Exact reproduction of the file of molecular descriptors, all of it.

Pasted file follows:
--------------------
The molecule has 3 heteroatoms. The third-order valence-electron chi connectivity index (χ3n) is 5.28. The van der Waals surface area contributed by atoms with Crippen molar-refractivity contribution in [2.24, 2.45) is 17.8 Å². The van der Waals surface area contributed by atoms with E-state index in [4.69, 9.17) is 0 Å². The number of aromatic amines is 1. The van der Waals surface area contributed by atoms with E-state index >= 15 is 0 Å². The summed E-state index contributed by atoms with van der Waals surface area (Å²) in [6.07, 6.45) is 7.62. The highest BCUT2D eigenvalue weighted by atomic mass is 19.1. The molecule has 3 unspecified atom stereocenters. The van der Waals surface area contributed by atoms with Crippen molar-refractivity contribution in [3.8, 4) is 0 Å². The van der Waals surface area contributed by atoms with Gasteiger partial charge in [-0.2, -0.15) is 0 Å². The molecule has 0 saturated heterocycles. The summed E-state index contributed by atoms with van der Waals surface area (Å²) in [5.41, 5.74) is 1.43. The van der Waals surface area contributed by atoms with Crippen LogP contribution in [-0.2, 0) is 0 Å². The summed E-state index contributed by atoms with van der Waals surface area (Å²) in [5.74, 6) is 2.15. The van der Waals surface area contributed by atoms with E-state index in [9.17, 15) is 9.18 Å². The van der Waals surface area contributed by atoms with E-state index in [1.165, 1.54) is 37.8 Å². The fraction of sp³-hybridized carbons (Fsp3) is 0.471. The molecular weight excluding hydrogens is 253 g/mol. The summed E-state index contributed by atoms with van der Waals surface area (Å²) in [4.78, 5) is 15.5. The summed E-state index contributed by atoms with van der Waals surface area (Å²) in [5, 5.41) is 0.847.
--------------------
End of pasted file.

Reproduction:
The molecule has 3 heteroatoms. The third-order valence-electron chi connectivity index (χ3n) is 5.28. The van der Waals surface area contributed by atoms with Crippen molar-refractivity contribution in [2.24, 2.45) is 17.8 Å². The van der Waals surface area contributed by atoms with E-state index in [4.69, 9.17) is 0 Å². The number of aromatic amines is 1. The van der Waals surface area contributed by atoms with E-state index >= 15 is 0 Å². The summed E-state index contributed by atoms with van der Waals surface area (Å²) in [6.07, 6.45) is 7.62. The highest BCUT2D eigenvalue weighted by atomic mass is 19.1. The molecule has 3 unspecified atom stereocenters. The van der Waals surface area contributed by atoms with Crippen molar-refractivity contribution in [3.8, 4) is 0 Å². The van der Waals surface area contributed by atoms with Gasteiger partial charge in [-0.2, -0.15) is 0 Å². The molecule has 0 saturated heterocycles. The summed E-state index contributed by atoms with van der Waals surface area (Å²) in [5.41, 5.74) is 1.43. The van der Waals surface area contributed by atoms with Crippen LogP contribution in [-0.2, 0) is 0 Å². The summed E-state index contributed by atoms with van der Waals surface area (Å²) in [5.74, 6) is 2.15. The van der Waals surface area contributed by atoms with E-state index in [9.17, 15) is 9.18 Å². The van der Waals surface area contributed by atoms with E-state index in [1.165, 1.54) is 37.8 Å². The fraction of sp³-hybridized carbons (Fsp3) is 0.471. The molecular weight excluding hydrogens is 253 g/mol. The summed E-state index contributed by atoms with van der Waals surface area (Å²) in [4.78, 5) is 15.5. The summed E-state index contributed by atoms with van der Waals surface area (Å²) in [5, 5.41) is 0.847.